Rugby league fans are unhappy, Auckland Cricket does not want to leave Eden Park, but Sir Don says the city has to make more of Eden Park and the $256 million spent on it for the Rugby World Cup and beyond.
It's not only stadiums that have been in the sights of the CCO board and new chief executive Robert Domm. So has the refurbished Auckland Art Gallery, which has captured local and international acclaim.
A plan to scale back gallery director Chris Saines' role and focus the gallery on making money met a revolt by wealthy art patrons. When that failed, talk surfaced of other cost-cutting measures.
The gallery's position has not been helped by a $12.4 million shortfall by a private trust towards the $121 million upgrade, and the CCO has been hit with a $10 million bill for a new roof for the Aotea Centre.
On a positive note, Sir Don says convention business at the Aotea Centre and newly opened Viaduct Event Centre on the waterfront is going well.
Nevertheless, Regional Facilities ended the past financial year with a deficit of $11.6 million, $2.4 million worse than budgeted.
Auckland Council Investments
The political winds blowing around Ports of Auckland - the long-running industrial dispute and a Herald campaign against port expansion - have dominated Auckland Council Investments' business.
This small CCO, with a staff of a chief executive, business analyst and PA tucked away in Bledisloe House, has faced a barrage of criticism over its handling of the council's total shareholding in the ports company.
Its board, led by Financial Markets Authority chairman Simon Allen, has been accused by councillor Mike Lee of "corporate incompetence". And chief executive Gary Swift was grilled by councillor Cathy Casey over an email he sent about the industrial dispute saying: "The last thing we want is political interference."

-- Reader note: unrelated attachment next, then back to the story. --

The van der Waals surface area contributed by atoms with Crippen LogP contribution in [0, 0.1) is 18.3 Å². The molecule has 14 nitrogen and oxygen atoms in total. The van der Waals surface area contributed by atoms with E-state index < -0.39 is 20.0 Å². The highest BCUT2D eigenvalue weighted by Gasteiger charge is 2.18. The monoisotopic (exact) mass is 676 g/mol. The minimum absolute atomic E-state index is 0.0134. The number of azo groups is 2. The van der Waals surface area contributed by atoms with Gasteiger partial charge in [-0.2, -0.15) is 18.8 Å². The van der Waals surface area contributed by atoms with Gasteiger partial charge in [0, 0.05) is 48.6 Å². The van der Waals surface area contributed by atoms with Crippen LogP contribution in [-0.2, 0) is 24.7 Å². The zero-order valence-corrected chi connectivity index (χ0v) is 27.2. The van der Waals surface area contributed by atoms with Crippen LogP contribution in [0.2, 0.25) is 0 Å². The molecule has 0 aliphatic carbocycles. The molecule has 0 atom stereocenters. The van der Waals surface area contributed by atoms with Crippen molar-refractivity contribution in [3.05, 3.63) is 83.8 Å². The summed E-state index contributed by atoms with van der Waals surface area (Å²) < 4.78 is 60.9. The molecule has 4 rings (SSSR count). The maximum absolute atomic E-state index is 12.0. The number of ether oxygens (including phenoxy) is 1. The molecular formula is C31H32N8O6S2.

Mr Swift denied interfering in the company's management of the dispute, saying it was an attempt to focus on the higher commercial return of 12 per cent set by the council.
In an interview for this report, Mr Swift said the CCO supported everything the port's board and management were doing to make the company more efficient and profitable, including changing labour practices to make Auckland competitive with Tauranga.
"We support them in their objectives. Does that mean I don't support them in their actions? No, it doesn't mean that," Mr Swift said.
Despite the council publicly backing Auckland Council Investments, behind the scenes senior figures have been "perplexed" over the CCO's handling of the industrial dispute.
There is also a strong view that the future of the port, including a strategic review of the ports of Auckland, Tauranga and Northland - with the potential to destroy a large amount of value in Ports of Auckland - is a political leadership question.
With this in mind, the council is thinking of abolishing Auckland Council Investment and bringing its investment in Ports of Auckland in-house under a yet-to-be-defined governance mechanism.
Auckland Council Investments' shares in Auckland Airport and a diversified financial portfolio would be managed by council's treasury department and management of the council's 100 per cent shareholding in Auckland Film Studio handed to Auckland Council Property.
The difficulties at the port company did not stop Auckland Council Investments distributing a $30 million dividend to the council in the past financial year, $3.2 million higher than budgeted.
Auckland Council Property Ltd
Watch this space. Auckland Council Property is rapidly becoming an important player in the affordable end of the Auckland housing market.
Set up primarily to dispose of about 950 surplus council properties and work with developers to achieve council objectives, the CCO is looking to take a more active role working alongside Housing New Zealand, housing trusts and the private sector to provide affordable housing.
This shift reflects a view from Auckland Council that it needs to have some "skin in the game" to progress its housing and intensification objectives by leveraging off its land holdings.
The council has been impressed at how the board under Sir John Wells has picked up the message and is willing to implement it.
In the past year, Auckland Council Property has worked with Todd Property to develop Ormiston town centre at Flat Bush in South Auckland and is making progress to use a large block of council land to redevelop the Papatoetoe town centre that will include some terraced housing. It has had a hand in the marine precinct at Hobsonville and sold $24 million of surplus properties.
Chief executive David Rankin says there are benefits on both sides in public-private partnerships. Developers can stagger payments for land as properties are sold and the CCO can reach an agreement around the intensity and quality of housing. In all cases, the CCO has to receive market value for the land.By Bernard Orsman @BernardOrsman Email Bernard